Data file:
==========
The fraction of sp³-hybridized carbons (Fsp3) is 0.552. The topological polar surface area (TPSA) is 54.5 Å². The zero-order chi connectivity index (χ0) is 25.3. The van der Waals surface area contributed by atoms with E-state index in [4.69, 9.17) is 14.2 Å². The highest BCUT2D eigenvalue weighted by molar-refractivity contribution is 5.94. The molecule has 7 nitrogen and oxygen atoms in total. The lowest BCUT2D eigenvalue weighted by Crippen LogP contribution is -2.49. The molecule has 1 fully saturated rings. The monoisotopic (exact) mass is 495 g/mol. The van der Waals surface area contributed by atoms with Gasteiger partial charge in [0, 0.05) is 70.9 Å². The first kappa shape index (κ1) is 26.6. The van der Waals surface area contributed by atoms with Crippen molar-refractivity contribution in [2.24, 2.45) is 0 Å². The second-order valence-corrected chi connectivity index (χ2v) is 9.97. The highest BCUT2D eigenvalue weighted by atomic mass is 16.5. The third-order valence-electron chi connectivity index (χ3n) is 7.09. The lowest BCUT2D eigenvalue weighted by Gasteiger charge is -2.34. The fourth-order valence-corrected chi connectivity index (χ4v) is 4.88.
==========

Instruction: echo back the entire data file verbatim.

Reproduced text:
The fraction of sp³-hybridized carbons (Fsp3) is 0.552. The topological polar surface area (TPSA) is 54.5 Å². The zero-order chi connectivity index (χ0) is 25.3. The van der Waals surface area contributed by atoms with E-state index in [4.69, 9.17) is 14.2 Å². The highest BCUT2D eigenvalue weighted by molar-refractivity contribution is 5.94. The molecule has 7 nitrogen and oxygen atoms in total. The lowest BCUT2D eigenvalue weighted by Crippen LogP contribution is -2.49. The molecule has 1 fully saturated rings. The monoisotopic (exact) mass is 495 g/mol. The van der Waals surface area contributed by atoms with Gasteiger partial charge in [0, 0.05) is 70.9 Å². The first kappa shape index (κ1) is 26.6. The van der Waals surface area contributed by atoms with Crippen molar-refractivity contribution in [2.24, 2.45) is 0 Å². The second-order valence-corrected chi connectivity index (χ2v) is 9.97. The highest BCUT2D eigenvalue weighted by atomic mass is 16.5. The third-order valence-electron chi connectivity index (χ3n) is 7.09. The lowest BCUT2D eigenvalue weighted by Gasteiger charge is -2.34. The fourth-order valence-corrected chi connectivity index (χ4v) is 4.88.